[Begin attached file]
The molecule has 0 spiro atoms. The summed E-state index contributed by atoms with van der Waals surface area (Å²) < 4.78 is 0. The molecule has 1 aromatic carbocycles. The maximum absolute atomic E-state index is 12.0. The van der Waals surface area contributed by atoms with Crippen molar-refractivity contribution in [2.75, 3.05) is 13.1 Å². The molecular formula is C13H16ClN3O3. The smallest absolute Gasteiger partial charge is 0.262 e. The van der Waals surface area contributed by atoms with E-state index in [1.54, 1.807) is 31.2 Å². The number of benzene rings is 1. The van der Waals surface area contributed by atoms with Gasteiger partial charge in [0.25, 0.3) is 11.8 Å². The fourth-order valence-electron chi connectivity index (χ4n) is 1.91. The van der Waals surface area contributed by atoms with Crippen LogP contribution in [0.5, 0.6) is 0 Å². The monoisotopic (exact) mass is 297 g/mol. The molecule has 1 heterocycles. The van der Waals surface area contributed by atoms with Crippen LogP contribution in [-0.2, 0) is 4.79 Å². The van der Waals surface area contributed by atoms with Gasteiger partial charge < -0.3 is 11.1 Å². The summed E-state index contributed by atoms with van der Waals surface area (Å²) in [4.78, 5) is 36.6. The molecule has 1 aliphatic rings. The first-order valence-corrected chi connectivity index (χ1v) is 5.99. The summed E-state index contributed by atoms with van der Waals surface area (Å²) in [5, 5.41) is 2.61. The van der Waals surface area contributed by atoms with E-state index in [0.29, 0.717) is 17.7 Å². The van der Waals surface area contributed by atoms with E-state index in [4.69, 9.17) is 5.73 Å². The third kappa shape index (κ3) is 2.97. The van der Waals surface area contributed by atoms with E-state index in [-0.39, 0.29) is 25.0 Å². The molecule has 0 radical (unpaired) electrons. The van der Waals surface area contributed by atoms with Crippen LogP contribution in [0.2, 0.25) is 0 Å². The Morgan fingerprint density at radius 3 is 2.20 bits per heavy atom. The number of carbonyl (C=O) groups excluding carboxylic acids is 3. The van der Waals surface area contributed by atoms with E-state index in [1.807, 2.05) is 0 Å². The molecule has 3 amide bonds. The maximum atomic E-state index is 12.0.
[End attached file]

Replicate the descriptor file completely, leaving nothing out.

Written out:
The molecule has 0 spiro atoms. The summed E-state index contributed by atoms with van der Waals surface area (Å²) < 4.78 is 0. The molecule has 1 aromatic carbocycles. The maximum absolute atomic E-state index is 12.0. The van der Waals surface area contributed by atoms with Crippen molar-refractivity contribution in [2.75, 3.05) is 13.1 Å². The molecular formula is C13H16ClN3O3. The smallest absolute Gasteiger partial charge is 0.262 e. The van der Waals surface area contributed by atoms with E-state index in [1.54, 1.807) is 31.2 Å². The number of benzene rings is 1. The van der Waals surface area contributed by atoms with Gasteiger partial charge in [0.25, 0.3) is 11.8 Å². The fourth-order valence-electron chi connectivity index (χ4n) is 1.91. The van der Waals surface area contributed by atoms with Crippen LogP contribution in [0.5, 0.6) is 0 Å². The monoisotopic (exact) mass is 297 g/mol. The molecule has 1 heterocycles. The van der Waals surface area contributed by atoms with Crippen LogP contribution in [-0.2, 0) is 4.79 Å². The van der Waals surface area contributed by atoms with Gasteiger partial charge < -0.3 is 11.1 Å². The summed E-state index contributed by atoms with van der Waals surface area (Å²) in [4.78, 5) is 36.6. The molecule has 1 aliphatic rings. The first-order valence-corrected chi connectivity index (χ1v) is 5.99. The summed E-state index contributed by atoms with van der Waals surface area (Å²) in [5, 5.41) is 2.61. The van der Waals surface area contributed by atoms with E-state index in [0.29, 0.717) is 17.7 Å². The van der Waals surface area contributed by atoms with E-state index in [4.69, 9.17) is 5.73 Å². The third kappa shape index (κ3) is 2.97. The van der Waals surface area contributed by atoms with E-state index in [-0.39, 0.29) is 25.0 Å². The molecule has 0 radical (unpaired) electrons. The van der Waals surface area contributed by atoms with Crippen LogP contribution in [0.2, 0.25) is 0 Å². The Morgan fingerprint density at radius 3 is 2.20 bits per heavy atom. The number of carbonyl (C=O) groups excluding carboxylic acids is 3. The van der Waals surface area contributed by atoms with E-state index in [1.807, 2.05) is 0 Å². The molecule has 3 amide bonds. The maximum atomic E-state index is 12.0.